Wednesday, March 25, 2015

A Quick Refresher About The X-Files

  • The show began back in 1993 on FOX (not the Not-News channel but the one with The Simpsons on it).
  • The premise was a small office in the FBI investigating strange and unusual cases that would fall under its jurisdiction - murders, kidnappings, cases requiring forensics - but involved the unearthly: aliens and monsters.
  • The show relied on two main characters.  The lead investigator was Fox "Spooky" Mulder, the Believer who eagerly accepted many of the bizarre and unlikely theories each X-File case examined and who had uncovered the office stashed away and ignored by the Bureau as an embarrassment.  The newcomer investigator was Dana Scully, a medical examiner and a Skeptic who dismissed anything that couldn't be rationally explained.
  • The show balanced between following a story Arc - Mulder's quest through the X-Files to find his abducted sister who may have been taken by aliens (or by a government conspiracy) - and a Monster of the Week stand-alone (based on the show's spiritual predecessor Kolchak the Night Stalker).
  • The show came at a time when the cultural touchstones in America were changing.  Generation X - which grew up in the shadows of JFK and Watergate and waves of political and financial scandals - bought into the jaded message that people in power were covering up everything, but also bought into the optimism that there were heroes even within those halls of power trying to bring us The Truth (which was, as the tagline said, Out There).
  • The X-Files also benefited from having two likable actors as the leads: David Duchovny as Mulder and Gillian Anderson as Scully.
  • The X-Files also also benefited from having Mulder and Scully form a trust-based working relationship that bordered on Relationship (aka romance).  It's generally argued (there are a few who claim it came elsewhere) that the show is the origin of the word Relationshipper itself, which became known as 'Shipping.
  • This can't be overstated.  There had been other shows that gained fanbases around 'Shipping - Moonlighting was the prime example before the X-Files, and Star Trek itself had a version (but called Slash, which remained a low-key part of that series' cult fandom) - but with this show it became part of the show's broad appeal.  Fans tuned in to watch the Unresolved Sexual Tension - another phrase this show originated - between Mulder and Scully that played off archetypal narrative tropes usually seen in medieval Courtly Love stories.
  • 'Shipping characters to each other is older than television.  As references, try reading up on the fan reactions to Little Women or Ivanhoe when those novels first came out.
  • Into this milieu, I arrived.  A fan of the show since the first season - I honestly didn't know about it, but had turned on the TV during the second episode involving top secret Air Force UFOs and got hooked because I remain a UFO enthusiast - I picked up on the relationship vibe and regularly joked, referenced, and examined the signs on the Usenet forum
  • In Season Five, I decided to start recapping episodes with some snark, and after a particular comment was made I went for a quiz-based multiple choice Survey method.  I labeled it Senseless 'Shipper Surveys.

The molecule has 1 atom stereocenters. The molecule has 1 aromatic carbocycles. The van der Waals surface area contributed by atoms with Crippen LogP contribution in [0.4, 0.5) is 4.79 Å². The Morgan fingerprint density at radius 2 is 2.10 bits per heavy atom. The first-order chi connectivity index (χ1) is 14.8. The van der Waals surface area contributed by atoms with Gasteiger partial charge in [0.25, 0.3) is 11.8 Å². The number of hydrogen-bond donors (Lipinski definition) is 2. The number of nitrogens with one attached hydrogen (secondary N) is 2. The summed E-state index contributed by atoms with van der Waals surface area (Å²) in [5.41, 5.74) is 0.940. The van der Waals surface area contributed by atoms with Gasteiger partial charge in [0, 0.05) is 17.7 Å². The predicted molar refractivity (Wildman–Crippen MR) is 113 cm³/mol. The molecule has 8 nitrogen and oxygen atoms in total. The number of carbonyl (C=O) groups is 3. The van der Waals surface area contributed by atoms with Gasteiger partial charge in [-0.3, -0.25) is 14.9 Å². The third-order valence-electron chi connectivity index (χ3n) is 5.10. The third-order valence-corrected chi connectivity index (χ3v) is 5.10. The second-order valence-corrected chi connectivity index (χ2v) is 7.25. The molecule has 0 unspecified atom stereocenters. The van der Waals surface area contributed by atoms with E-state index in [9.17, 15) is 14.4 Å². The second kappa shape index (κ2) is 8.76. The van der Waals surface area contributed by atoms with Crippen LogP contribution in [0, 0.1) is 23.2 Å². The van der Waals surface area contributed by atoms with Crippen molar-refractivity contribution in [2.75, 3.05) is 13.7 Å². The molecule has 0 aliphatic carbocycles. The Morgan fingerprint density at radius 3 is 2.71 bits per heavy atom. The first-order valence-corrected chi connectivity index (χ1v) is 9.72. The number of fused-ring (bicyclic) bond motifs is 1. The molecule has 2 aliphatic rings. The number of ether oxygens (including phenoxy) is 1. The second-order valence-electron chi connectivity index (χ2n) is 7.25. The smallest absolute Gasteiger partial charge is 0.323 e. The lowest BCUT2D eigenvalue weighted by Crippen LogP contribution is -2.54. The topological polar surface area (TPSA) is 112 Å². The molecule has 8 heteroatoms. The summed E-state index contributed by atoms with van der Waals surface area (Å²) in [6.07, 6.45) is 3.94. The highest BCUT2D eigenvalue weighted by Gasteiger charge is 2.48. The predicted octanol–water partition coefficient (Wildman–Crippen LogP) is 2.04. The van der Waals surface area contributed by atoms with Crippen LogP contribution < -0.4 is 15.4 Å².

• I posted them first on the Usenet, and then later added them to a bought website domain.  I tended to get good responses and snarky replies.
  • I kept up with it until well into Season Eight.  When Season Nine had Mulder go into hiding and Scully semi-retired to teach at Quantico, the show brought in replacement characters in Doggett and Reyes.  No knock on their actors - Robert Patrick and Annabeth Gish - but without the original characters Mulder and Scully and their emotional bonding, the show lost pretty much everybody.  By that point, the alien Arc storyline had become tiresome (and it turned out the show's producer Chris Carter never had a real solution, which pissed off the base) and they pretty much called it quits.
  • The paranoia of the Nineties, meanwhile, gave way to the brutal realities of the new Millennium with the War on Terror, during which such skepticism wasn't palatable on the open market.
  • Interest in keeping up with the X-Files via movies died out, especially when the second movie had nothing to do with the alien Arc and was simply an overrated Monster of the Week plot.
  • However, a comic book series has been ongoing since 2008 by various publishers - currently Wildstorm and/or IDW - with moderate success.
  • Netflix rentals of the episodes has also been generating good numbers.
  • In a lot of ways, the X-Files remains a cultural milestone of the Nineties decade, much as Miami Vice was for the Eighties.
  • Interest in rebooting the series - or having Mulder and Scully return - had picked up in the past year, especially as Hollywood is more and more obsessed with going back and reviving shows that had success and a fanbase.  It helped that the lead actors - Duchovny and Anderson - have remained bankable names.
  • Given the various methods shows are being produced today - straight-to-download streaming, Internet sharing, what have you - and the lessening of the strict episode counts - shows can be produced with less than 22 episodes and now turn a profit - it was well within FOX's ability to order a six-episode series to fit the main leads' existing workload.
  • That means more episodes to write 'Shipper Surveys.
  • That means I needed to bring my Survey archive back from the dead.
  • Say hello to this blog.
  • Tomorrow I will post the pilot episode.

Time to break out this poster, boys and girls.

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